The Seeds of Hindutva

We must begin with differences because differences are life-giving. Hinduism is a civilisational religion built on syncretism. It is a way of life. Hindutva is an ideology, a political piece of plumbing built as a piece of propaganda. To transform Hinduism to Hindutva is a long journey. With the Gujarat elections, Hindutva reached a major threshold and its milestones need to mapped. In a way, it is a return to beginnings. What began in 2002 returned a full circle in 2017. A 15-year trajectory needs to be chronicled. We are not looking for stories of origin of Hindutva and the RSS. We are analysing how Hindutva became a political religion.

2002 is important as a landmark because it emphasised the legitimacy of majoritarian violence. Murder is an act of voting and not a way of acclamation. 2002 argued that majoritarian violence was a part of democracy. Like 9/11, 2002 was constantly replayed till it became an active consumption, ritual and belief. Majoritarian democracy was only a supplement to majoritarian violence. The complementarity of the two sets the basis for Hindutva.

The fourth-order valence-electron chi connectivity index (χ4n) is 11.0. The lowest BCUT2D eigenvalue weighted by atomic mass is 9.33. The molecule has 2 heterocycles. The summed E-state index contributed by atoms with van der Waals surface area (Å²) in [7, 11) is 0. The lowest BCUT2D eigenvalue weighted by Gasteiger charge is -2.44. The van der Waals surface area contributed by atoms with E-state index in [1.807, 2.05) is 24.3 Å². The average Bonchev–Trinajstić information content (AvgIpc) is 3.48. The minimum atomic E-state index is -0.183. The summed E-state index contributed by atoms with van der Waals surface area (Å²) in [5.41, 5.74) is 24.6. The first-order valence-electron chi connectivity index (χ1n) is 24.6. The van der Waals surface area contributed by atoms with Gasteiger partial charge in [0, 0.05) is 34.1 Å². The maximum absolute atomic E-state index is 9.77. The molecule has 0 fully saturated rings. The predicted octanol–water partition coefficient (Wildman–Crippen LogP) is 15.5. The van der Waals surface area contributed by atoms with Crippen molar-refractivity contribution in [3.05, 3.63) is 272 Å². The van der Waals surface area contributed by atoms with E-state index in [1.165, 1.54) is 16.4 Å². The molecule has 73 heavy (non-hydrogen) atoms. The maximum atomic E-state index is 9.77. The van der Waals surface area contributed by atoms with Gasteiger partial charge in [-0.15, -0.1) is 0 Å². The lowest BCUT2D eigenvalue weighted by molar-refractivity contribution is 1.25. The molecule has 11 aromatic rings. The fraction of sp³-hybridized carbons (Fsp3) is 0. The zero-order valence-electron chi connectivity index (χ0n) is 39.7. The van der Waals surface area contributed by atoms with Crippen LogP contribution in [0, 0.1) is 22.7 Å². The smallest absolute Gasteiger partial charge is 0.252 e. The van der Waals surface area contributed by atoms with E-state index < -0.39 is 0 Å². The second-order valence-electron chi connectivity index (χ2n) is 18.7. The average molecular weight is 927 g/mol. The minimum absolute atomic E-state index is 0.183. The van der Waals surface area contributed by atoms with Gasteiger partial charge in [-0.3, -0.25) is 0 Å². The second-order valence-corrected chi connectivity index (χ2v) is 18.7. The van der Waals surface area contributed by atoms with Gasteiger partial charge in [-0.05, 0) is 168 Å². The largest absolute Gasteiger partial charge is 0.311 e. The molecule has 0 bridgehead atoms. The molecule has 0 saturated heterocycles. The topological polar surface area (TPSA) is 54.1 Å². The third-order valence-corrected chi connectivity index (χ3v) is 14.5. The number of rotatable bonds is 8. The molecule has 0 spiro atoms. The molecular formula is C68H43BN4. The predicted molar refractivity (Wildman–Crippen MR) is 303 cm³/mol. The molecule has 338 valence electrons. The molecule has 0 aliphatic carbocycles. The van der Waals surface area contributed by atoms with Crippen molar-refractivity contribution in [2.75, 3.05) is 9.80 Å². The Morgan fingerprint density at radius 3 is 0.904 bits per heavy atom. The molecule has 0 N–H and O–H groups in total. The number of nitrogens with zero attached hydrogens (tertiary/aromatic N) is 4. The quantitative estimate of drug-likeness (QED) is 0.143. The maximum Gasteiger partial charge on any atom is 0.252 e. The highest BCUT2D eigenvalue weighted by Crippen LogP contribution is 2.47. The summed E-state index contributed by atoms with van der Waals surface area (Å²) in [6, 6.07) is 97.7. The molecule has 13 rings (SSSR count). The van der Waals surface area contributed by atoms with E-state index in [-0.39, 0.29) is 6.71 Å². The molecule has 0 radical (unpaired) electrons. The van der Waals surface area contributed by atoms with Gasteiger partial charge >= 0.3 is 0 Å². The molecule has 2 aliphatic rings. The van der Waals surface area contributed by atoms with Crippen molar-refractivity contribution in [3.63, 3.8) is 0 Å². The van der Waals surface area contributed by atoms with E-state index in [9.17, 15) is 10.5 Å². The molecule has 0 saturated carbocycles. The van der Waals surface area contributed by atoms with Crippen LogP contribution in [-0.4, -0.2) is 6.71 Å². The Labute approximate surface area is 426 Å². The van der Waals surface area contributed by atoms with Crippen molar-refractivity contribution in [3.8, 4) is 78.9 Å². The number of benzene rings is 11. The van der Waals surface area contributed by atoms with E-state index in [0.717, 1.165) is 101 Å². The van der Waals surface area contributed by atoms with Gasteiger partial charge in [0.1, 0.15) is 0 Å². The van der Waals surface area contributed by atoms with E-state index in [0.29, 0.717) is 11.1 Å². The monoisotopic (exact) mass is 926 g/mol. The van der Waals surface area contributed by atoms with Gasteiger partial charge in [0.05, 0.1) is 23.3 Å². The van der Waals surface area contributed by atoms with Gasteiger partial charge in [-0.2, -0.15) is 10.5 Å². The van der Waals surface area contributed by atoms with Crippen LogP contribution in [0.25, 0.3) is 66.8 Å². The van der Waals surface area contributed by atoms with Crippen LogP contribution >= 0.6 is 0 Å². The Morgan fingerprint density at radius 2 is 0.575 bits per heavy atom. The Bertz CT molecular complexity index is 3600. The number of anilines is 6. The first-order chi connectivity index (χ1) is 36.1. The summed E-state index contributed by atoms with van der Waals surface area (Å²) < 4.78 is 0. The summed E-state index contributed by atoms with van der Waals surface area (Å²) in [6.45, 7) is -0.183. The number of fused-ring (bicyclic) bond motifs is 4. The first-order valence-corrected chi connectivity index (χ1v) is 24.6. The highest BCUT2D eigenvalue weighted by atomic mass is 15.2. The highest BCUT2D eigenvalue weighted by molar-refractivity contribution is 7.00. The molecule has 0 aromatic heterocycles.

Once the politics is clear, the history has to be clarified because while Hinduism is civilisational, Hindutva belongs to the Rashtra, the nation-state. Clarifying history is an act of spring cleaning the unconscious. Clarifying history is a ritual of rewriting. One does not merely rewrite the text, one inscribes the text on the minoritarian body. Being Akhlaq or Afrazul makes no difference. In each, what the new syllabus now says is enacted by every believer. Citizen Shambhulal is every political Hindu, he is every man as Shivaji and Rana Pratap. He is every Hindu reversing the battle of Haldi Ghati because India, Bharat can never lose a battle. One needs a new method of invulnerability. Defeat would denigrate it to a lesser religion.